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SQL Server 2005 Secures Your Data Like Never Before

Right out of the box, SQL Server 2005 does not install many of its services (such as SQL Server Reporting Services) or does not have features turned on by default (.NET integration), thereby reducing the attack vectors that hackers could use to compromise your data security.


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f you care about your data, you must upgrade to SQL Server 2005 the day it is released. There simply is no other option. An outrageous assertion? Perhaps. I tend to split my time equally between praising and bashing Microsoft, but the new security features and tools in SQL Server 2005 will be mandatory for protecting your data from today's increasingly sophisticated attacks. Most importantly, SQL Server 2005's many layers of security provide for defense in depth in which layer after layer of protection helps keep data safe.

This isn't to suggest that simply moving to the new database will automatically and fully protect your data. You'll still need to design database applications wisely and administer them proactively, knowing how to avoid creating custom security holes. But SQL Server 2005 provides the tools for making your data as safe as it can be against modern, sophisticated attacks. In this article, I will explore several of the security features that are of interest to developers designing and implementing SQL Server-based applications. So, for example, I won't talk in any depth about server deployment and DDL triggers, since those are of more interest to administrators. I won't specifically cover the SQL Express editions, which replace the hard-to-use-and-deploy MSDE. I also won't cover ADO.NET 2.0. Much of what I'll cover here applies to these peripheral technologies as well, but their security issues deserve separate articles. I'll focus on the core database engine here, since the major add-on features such as Reporting Services and Service Broker each have their own set of security issues and features. Hopefully I can drill down into these other features in the months to come.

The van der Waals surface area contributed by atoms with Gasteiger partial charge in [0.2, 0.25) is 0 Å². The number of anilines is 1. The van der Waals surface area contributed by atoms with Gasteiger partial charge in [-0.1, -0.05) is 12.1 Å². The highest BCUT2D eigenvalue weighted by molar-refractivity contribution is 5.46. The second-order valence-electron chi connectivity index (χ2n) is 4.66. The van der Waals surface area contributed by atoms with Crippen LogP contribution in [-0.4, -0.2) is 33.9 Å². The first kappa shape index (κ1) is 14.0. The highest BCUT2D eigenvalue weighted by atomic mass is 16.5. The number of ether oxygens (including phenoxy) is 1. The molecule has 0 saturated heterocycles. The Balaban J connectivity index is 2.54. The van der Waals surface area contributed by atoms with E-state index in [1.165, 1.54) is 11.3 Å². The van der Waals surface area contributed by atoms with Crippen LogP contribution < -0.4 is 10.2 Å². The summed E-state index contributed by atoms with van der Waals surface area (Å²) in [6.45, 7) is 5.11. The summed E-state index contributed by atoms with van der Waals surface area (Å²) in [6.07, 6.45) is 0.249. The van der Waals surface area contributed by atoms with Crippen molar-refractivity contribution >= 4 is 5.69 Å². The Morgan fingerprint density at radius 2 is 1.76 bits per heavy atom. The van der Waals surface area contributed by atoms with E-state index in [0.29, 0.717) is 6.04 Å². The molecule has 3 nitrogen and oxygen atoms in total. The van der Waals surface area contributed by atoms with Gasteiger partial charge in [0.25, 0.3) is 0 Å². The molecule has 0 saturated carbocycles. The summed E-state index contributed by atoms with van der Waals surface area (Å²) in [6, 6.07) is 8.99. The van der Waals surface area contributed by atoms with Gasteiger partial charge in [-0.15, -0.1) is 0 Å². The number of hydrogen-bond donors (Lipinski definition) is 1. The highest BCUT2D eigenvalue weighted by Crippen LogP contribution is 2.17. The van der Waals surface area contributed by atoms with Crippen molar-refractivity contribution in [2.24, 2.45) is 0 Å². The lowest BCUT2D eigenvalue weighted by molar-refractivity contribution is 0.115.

I'll start out with the features that help secure the database since that is what is most important to most developers. Then I'll look at some server-level features that will affect how you write your applications and I'll finish this article with a quick summary of other security features you should at least be aware of. This article is based on the state of SQL Server 2005 in the June Community Technology Preview release. This release is allegedly close to what the final shipping version will look like, but SQL Server Books Online still has many placeholders for information to come.



SQL Server 2005 is the first major release of the product since Microsoft got the security religion and began implementing its Trustworthy Computing vision. And boy, does it show!
The SQL Server 2005 Security Philosophy
SQL Server 2005 is the first major release of the product since Microsoft got the security religion and began implementing its Trustworthy Computing vision. And boy, does it show! There are four pillars on which the security features in SQL Server 2005 are founded, which you'll find traces of in every nook and cranny of the product: